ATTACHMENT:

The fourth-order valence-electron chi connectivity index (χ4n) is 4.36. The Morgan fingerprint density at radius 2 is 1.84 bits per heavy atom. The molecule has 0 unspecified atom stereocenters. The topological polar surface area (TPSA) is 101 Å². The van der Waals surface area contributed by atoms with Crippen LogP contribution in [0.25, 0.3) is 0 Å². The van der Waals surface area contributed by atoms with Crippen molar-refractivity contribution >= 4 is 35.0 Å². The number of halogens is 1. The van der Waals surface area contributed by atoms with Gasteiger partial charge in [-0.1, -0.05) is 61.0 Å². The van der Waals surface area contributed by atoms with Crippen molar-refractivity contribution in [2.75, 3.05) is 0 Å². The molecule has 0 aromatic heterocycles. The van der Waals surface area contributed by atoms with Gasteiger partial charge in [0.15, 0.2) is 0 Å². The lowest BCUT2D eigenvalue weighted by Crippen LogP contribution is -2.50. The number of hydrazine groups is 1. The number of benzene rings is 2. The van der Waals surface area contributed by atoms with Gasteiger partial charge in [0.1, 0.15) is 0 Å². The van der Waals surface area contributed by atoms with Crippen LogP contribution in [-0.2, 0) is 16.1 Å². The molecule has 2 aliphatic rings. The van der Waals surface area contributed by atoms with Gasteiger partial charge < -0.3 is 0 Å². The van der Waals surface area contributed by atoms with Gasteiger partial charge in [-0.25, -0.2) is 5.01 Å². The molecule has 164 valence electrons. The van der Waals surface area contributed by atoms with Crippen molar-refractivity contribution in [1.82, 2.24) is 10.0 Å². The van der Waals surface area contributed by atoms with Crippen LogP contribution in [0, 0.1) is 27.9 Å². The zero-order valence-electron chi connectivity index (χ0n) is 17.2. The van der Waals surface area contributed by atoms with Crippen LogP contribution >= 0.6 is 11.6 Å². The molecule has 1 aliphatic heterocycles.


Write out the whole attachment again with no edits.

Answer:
The fourth-order valence-electron chi connectivity index (χ4n) is 4.36. The Morgan fingerprint density at radius 2 is 1.84 bits per heavy atom. The molecule has 0 unspecified atom stereocenters. The topological polar surface area (TPSA) is 101 Å². The van der Waals surface area contributed by atoms with Crippen LogP contribution in [0.25, 0.3) is 0 Å². The van der Waals surface area contributed by atoms with Crippen molar-refractivity contribution >= 4 is 35.0 Å². The number of halogens is 1. The van der Waals surface area contributed by atoms with Gasteiger partial charge in [-0.1, -0.05) is 61.0 Å². The van der Waals surface area contributed by atoms with Crippen molar-refractivity contribution in [2.75, 3.05) is 0 Å². The molecule has 0 aromatic heterocycles. The van der Waals surface area contributed by atoms with Gasteiger partial charge in [0.15, 0.2) is 0 Å². The lowest BCUT2D eigenvalue weighted by Crippen LogP contribution is -2.50. The number of hydrazine groups is 1. The number of benzene rings is 2. The van der Waals surface area contributed by atoms with Gasteiger partial charge in [0.1, 0.15) is 0 Å². The van der Waals surface area contributed by atoms with Crippen LogP contribution in [-0.2, 0) is 16.1 Å². The molecule has 2 aliphatic rings. The van der Waals surface area contributed by atoms with Gasteiger partial charge < -0.3 is 0 Å². The van der Waals surface area contributed by atoms with Gasteiger partial charge in [-0.25, -0.2) is 5.01 Å². The molecule has 164 valence electrons. The van der Waals surface area contributed by atoms with Crippen molar-refractivity contribution in [1.82, 2.24) is 10.0 Å². The van der Waals surface area contributed by atoms with Crippen LogP contribution in [0, 0.1) is 27.9 Å². The zero-order valence-electron chi connectivity index (χ0n) is 17.2. The van der Waals surface area contributed by atoms with Crippen LogP contribution >= 0.6 is 11.6 Å². The molecule has 1 aliphatic heterocycles.